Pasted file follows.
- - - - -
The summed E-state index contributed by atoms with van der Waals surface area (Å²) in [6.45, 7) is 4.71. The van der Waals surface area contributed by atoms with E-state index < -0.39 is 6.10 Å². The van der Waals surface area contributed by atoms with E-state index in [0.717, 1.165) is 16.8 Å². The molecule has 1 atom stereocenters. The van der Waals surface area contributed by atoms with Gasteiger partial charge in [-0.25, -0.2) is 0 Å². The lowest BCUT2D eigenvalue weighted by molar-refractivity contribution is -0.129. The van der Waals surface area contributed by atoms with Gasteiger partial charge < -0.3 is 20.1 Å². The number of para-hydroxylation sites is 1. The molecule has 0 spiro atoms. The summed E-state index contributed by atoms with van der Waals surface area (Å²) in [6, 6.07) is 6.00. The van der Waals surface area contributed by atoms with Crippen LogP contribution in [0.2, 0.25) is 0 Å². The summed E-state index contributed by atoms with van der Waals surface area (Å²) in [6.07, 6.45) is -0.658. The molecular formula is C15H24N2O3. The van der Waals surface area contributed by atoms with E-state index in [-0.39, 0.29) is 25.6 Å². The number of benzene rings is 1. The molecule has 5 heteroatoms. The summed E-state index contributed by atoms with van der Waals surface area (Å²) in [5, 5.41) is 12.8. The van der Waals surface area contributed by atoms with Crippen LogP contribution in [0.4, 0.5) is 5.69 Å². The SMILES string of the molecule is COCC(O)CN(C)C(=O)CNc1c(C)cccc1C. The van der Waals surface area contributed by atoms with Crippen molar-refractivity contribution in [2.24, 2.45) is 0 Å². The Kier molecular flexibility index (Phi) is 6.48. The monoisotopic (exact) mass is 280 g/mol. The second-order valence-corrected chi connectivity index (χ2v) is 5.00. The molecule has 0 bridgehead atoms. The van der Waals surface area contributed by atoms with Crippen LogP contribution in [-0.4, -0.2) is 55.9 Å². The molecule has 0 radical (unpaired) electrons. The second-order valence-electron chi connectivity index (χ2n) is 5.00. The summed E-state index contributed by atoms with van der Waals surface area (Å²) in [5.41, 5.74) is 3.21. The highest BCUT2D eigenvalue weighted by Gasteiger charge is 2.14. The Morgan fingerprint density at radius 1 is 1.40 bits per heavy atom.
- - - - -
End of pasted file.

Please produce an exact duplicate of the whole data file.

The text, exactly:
The summed E-state index contributed by atoms with van der Waals surface area (Å²) in [6.45, 7) is 4.71. The van der Waals surface area contributed by atoms with E-state index < -0.39 is 6.10 Å². The van der Waals surface area contributed by atoms with E-state index in [0.717, 1.165) is 16.8 Å². The molecule has 1 atom stereocenters. The van der Waals surface area contributed by atoms with Gasteiger partial charge in [-0.25, -0.2) is 0 Å². The lowest BCUT2D eigenvalue weighted by molar-refractivity contribution is -0.129. The van der Waals surface area contributed by atoms with Gasteiger partial charge < -0.3 is 20.1 Å². The number of para-hydroxylation sites is 1. The molecule has 0 spiro atoms. The summed E-state index contributed by atoms with van der Waals surface area (Å²) in [6, 6.07) is 6.00. The van der Waals surface area contributed by atoms with Crippen LogP contribution in [0.2, 0.25) is 0 Å². The summed E-state index contributed by atoms with van der Waals surface area (Å²) in [6.07, 6.45) is -0.658. The molecular formula is C15H24N2O3. The van der Waals surface area contributed by atoms with E-state index in [-0.39, 0.29) is 25.6 Å². The number of benzene rings is 1. The molecule has 5 heteroatoms. The summed E-state index contributed by atoms with van der Waals surface area (Å²) in [5, 5.41) is 12.8. The van der Waals surface area contributed by atoms with Crippen LogP contribution in [0.4, 0.5) is 5.69 Å². The SMILES string of the molecule is COCC(O)CN(C)C(=O)CNc1c(C)cccc1C. The van der Waals surface area contributed by atoms with Crippen molar-refractivity contribution in [2.24, 2.45) is 0 Å². The Kier molecular flexibility index (Phi) is 6.48. The monoisotopic (exact) mass is 280 g/mol. The second-order valence-corrected chi connectivity index (χ2v) is 5.00. The molecule has 0 bridgehead atoms. The van der Waals surface area contributed by atoms with Crippen LogP contribution in [-0.4, -0.2) is 55.9 Å². The molecule has 0 radical (unpaired) electrons. The second-order valence-electron chi connectivity index (χ2n) is 5.00. The summed E-state index contributed by atoms with van der Waals surface area (Å²) in [5.41, 5.74) is 3.21. The highest BCUT2D eigenvalue weighted by Gasteiger charge is 2.14. The Morgan fingerprint density at radius 1 is 1.40 bits per heavy atom.